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Guide to Business Recovery After the COVID Pandemic

With government assistance, such as the SEISS grants, having been ended, many businesses will struggle as they attempt to revitalise themselves.



Work closely with your accountant

For many, it will be a rough period of transitioning back into making a solid profit. Keeping a good eye on your expenses will ensure you get the most out of your tax returns. When you bring them receipts, try to make sure they are in the best condition possible to save both of you time and money.


Also utilise their advice. While SEISS finished in September, there are still other schemes that could benefit recovering businesses. A salary sacrifice arrangement, for example, is "an agreement to reduce an employee’s entitlement to cash pay, usually in return for a non-cash benefit," as described on GOV.UK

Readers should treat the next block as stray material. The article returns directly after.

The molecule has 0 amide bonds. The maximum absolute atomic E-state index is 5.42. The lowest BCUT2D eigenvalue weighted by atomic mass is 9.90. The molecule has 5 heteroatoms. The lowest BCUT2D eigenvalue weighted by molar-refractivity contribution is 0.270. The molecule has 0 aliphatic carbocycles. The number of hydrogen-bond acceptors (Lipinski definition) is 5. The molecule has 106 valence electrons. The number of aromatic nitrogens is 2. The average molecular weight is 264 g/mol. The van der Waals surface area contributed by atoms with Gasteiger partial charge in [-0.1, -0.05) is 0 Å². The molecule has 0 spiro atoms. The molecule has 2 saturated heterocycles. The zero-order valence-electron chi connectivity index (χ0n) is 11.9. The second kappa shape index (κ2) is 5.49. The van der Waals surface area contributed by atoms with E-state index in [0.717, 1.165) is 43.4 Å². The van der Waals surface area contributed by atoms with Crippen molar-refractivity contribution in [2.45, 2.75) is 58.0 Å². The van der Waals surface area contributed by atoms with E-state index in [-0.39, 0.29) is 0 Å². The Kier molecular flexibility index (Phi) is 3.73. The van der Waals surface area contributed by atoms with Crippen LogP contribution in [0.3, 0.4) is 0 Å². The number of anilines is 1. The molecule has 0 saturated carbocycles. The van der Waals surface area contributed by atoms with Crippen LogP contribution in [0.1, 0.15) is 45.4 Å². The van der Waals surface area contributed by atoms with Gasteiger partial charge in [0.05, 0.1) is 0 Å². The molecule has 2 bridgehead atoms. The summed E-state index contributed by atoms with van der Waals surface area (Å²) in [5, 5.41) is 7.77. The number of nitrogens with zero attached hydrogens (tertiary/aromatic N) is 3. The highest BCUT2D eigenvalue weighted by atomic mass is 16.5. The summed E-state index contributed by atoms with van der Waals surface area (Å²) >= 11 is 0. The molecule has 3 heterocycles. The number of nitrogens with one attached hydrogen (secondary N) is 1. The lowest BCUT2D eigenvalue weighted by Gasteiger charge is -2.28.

Follow COVID guidelines

While the laws in place for masks and social distancing have gone, you as an business owner still have the right to enforce those policies on employees and customers utilising your business.


Money and time spent on virus precautions, such as hand sanitizer, masks, temperature guns, and social distancing, will outweigh the loss most businesses suffer if they have to close down due to a positive COVID case.


Have an online presence

Because some businesses still have these guidelines in place, many customers look for an online presence to check their policies. Engage in social media or have a website that would provide users with everything possible they would need from you. Doing this will free up your time for physical interactions with customers and maximise your profit.


Encourage employees to work from home

If possible, encourage employees to work from home. Research during the pandemic have indicated that people feel more comfortable, are more productive and save money on travel costs when they work from home. Naturally this doesn't apply to all businesses. Not only for those that require servers like restaurants, but also for confidentiality reasons, such as accountants.


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